Austria (Österreich in German) is a federal republic created in the aftermath of World War I from the German-speaking part of the Austro-Hungarian Empire and re-created in April 1945, after seven years of annexation to Germany. Austria is the highest and most mountainous country in the EU, with 68% of the territory lying above 500 metres (1,640 ft).
The Duchy of Austria became an independent state in 1156, when it detached itself from the Duchy of Bavaria. In 1278, Rudolph of Habsburg, King of Germany, seized the duchies of Austria and Styria from Ottokar II of Bohemia. His descendants would rule Austria until 1918. Under the aegis of the House of Habsburg, Austria quickly expanded its influence inside Europe, acquiring notably the Kingdoms of Hungary and Bohemia by the marriage of Albert V to Elizabeth of Luxembourg in 1421, as well as Burgundy and the Low Countries through the union of Maximilian I to Mary of Burgundy in 1477. The Habsburg of Austria would also provide all the Holy Roman Emperors from 1440 to 1740, then again from 1745 until the dissolution of the empire by Napoleon in 1806. By that time Austria had become an empire of its own (from 1804) and would remain one until the end of the First World War.
Nowadays, Austria is one of Europe's most prosperous nations, enjoying the lowest average unemployment rate over the last 50 years and the highest GDP per capita at PPP in the EU after Luxembourg. Austria also has one of the lowest income inequalities, similar to Scandinavian countries.
23 million foreign tourists visited Austria in 2011, nearly three times more than the country's population. This is the highest ratio of tourists to locals of any sizeable country on Earth (excluding city-states).
Famous people from Austria include (chronologically and excluding a long list of royalty): the composers Joseph Haydn, Wolfgang Amadeus Mozart and Franz Schubert, the physicist Christian Doppler, the composers Johann Strauss Sr. and Jr., the founder of psychoanalysis Sigmund Freud, the composers Gustav Mahler and Arnold Schoenberg, the automotive engineer Ferdinand Porsche, the philosopher Ludwig Wittgenstein, the physicists Erwin Schrödinger and Wolfgang Pauli, the mountaineer Heinrich Harrer (author of Seven Years in Tibet), the industrialist and WWII hero Oskar Schindler, the conductor Herbert von Karajan, the F1 champion Niki Lauda, the businessman Dietrich Mateschitz (founder of Red Bull), and the skydiver Felix Baumgartner.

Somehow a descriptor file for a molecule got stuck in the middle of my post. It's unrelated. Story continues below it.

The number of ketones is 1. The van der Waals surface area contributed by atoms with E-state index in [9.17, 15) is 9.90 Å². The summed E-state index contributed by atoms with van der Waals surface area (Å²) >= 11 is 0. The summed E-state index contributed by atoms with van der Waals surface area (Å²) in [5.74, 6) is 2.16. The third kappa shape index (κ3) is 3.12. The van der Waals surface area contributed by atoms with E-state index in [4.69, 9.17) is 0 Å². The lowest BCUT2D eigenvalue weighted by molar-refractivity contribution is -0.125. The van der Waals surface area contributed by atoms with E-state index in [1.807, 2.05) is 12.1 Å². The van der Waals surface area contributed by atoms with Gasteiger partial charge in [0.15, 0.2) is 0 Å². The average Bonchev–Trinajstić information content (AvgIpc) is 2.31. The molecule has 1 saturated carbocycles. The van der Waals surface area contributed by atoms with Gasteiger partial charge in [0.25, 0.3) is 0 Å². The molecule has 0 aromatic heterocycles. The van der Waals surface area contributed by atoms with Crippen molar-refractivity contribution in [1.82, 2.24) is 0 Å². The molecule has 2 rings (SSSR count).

Austrian cuisine is very eclectic due to the multicultural nature of its former empire, which used to spread from the Adriatic Sea to the Black Sea via the Carpathians and the Danubian basin. Meat dishes and sweet pastries are prominent features of Austrian cuisine. Lying at the junction of northern and southern Europe, Austria produces both beer (Egger, Gösser, Kaiser, Ottakringer, Stiegl, Zipfer) and (white) wines.
Famous dishes include Beuschel (a ragout containing veal lungs and heart), Gulasch (a rich stew with meat and onions, sometimes served with fried egg, fried sausage, or dumplings), Rindsuppe (beef soup), Tafelspitz (beef boiled in broth; the national dish of Austria), Vanillerostbraten (beef cutlet dish prepared with garlic, salt, pepper, butter, onions, and brown bouillon), and Wiener Schnitzel (breaded and deep fried veal Schnitzel).
Among famous pastries and desserts, let's cite Apfelstrudel (layered pastry filled with apple, raisins and cinnamon), Millirahmstrudel (milk-cream strudel), Germknödel (yeast dumpling filled with spicy plum jam and topped with vanilla cream sauce), Kaiserschmarrn (caramelized pancake with nuts, cherries, plums, apple jam, raisins and/or chopped almonds), Marillenknödel (dumplings filled with a full apricot or mirabelle plum), and Sachertorte (Viennese chocolate sponge cake with a thin layer of apricot jam in the middle).
Vienna is one of the foremost culinary capitals of Europe. It earned more Gault-Millau toques than any other European city except Paris and London. Vienna is particularly renowned for its coffee house culture, which was designated an Intangible cultural heritage by UNESCO in 2011. The tradition goes back to the late 17th century and experienced its heyday in the late 19th and early 20th century, when literary cafés where the meeting place for many famous artists, scientists, and politicians of the period.